DON JUAN: Why, to be able to choose the line of greatest advantage instead of yielding in the direction of the least resistance. Does a ship sail to its destination no better than a log drifts nowhither? The philosopher is Nature’s pilot. And there you have our difference: to be in hell is to drift: to be in heaven is to steer.
From Philip Pullman’s introduction to Oxford World’s Classics edition of Paradise Lost.
The Story as a Poem
So I begin with sound. I read Paradise Lost not only with my eyes, but with my mouth. … And thus it was that I first heard lines like this. Satan is making his way across the wastes of hell towards the new world he intends to corrupt, and a complex and majestic image evokes his flight: [Book II, lines 636-43]
As when far off a fleet at sea descried
Hangs in the clouds, by equinoctial winds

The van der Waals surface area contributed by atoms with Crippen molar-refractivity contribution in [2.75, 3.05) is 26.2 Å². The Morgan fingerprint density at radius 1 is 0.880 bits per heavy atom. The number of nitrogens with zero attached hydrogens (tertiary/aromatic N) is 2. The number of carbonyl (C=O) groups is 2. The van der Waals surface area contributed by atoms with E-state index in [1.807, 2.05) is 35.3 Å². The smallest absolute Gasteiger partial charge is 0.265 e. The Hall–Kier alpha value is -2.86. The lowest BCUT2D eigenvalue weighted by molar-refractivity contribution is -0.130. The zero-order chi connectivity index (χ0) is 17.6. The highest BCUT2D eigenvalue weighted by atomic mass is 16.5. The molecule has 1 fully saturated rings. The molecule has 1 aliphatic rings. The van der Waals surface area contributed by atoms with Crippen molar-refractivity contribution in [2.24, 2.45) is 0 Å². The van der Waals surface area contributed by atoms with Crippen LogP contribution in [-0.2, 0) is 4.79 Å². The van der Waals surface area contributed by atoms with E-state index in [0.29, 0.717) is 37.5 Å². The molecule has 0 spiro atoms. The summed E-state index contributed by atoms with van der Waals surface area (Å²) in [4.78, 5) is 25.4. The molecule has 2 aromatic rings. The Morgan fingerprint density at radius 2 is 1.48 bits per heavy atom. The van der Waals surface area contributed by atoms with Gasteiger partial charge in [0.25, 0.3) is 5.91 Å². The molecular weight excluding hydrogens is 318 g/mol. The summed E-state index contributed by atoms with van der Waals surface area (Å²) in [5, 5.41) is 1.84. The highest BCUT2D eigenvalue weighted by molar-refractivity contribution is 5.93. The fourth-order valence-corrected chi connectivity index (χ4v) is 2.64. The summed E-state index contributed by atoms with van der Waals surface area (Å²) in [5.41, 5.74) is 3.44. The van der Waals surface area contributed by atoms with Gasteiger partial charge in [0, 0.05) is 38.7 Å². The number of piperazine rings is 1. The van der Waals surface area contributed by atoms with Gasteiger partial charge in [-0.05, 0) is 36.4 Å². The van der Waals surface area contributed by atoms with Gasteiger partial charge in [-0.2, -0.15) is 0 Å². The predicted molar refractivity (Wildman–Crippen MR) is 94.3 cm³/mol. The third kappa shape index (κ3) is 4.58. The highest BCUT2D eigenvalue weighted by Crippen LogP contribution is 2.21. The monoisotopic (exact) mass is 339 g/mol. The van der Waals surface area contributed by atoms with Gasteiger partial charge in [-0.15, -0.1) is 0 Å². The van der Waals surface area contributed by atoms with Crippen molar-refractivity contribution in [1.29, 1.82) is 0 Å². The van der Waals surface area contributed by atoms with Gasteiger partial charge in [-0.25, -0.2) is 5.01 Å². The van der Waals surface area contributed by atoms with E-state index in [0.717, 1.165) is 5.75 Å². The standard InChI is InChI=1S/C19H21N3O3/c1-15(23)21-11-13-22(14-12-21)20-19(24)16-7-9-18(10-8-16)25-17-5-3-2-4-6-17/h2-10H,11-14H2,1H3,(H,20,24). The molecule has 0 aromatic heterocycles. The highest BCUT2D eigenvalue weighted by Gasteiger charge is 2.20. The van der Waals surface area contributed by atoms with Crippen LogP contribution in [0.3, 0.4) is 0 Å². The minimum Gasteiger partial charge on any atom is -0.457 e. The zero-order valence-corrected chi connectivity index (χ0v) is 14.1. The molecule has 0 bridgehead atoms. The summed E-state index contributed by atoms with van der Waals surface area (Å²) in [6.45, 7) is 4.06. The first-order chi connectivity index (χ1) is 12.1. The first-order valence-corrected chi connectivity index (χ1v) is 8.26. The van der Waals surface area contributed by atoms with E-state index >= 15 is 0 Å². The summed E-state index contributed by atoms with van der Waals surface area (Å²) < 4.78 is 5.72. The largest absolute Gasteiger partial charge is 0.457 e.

Close sailing from Bengala, or the Isles
Of Ternate and Tidor, whence merchants bring
Their spicy drugs: they on the trading flood
Through the wide Ethiopian to the Cape
Ply stemming nightly toward the pole. So seemed
far off the flying fiend . . .
… To see these things and hear them most vividly, I found that I had to take the lines in my mouth and utter them aloud. A whisper will do; you don’t have to bellow it, and annoy the neighbours; but air has to pass across your tongue and through your lips. Your body has to be involved.
Time retains its sacred right
to meddle in each earthly affair.
Still, time’s unbound power
that makes a mountain crumble,
moves seas, rotates a star,
won’t be enough to tear lovers apart: they are
too naked, too embraced
too much like timid sparrows.
I’ve been reflecting on the difference between writers and artists. Mostly artists are in interested in the process even they’re impatient to finish their work. While writers are mostly interested in writing “The End” (with a sigh of relief) on the final revision. I saw a Constable exhibition in London a few years ago. Many of his studies were like finished paintings. I’ve started to wonder whether multiple drafts are similar to preparatory studies for large scale paintings.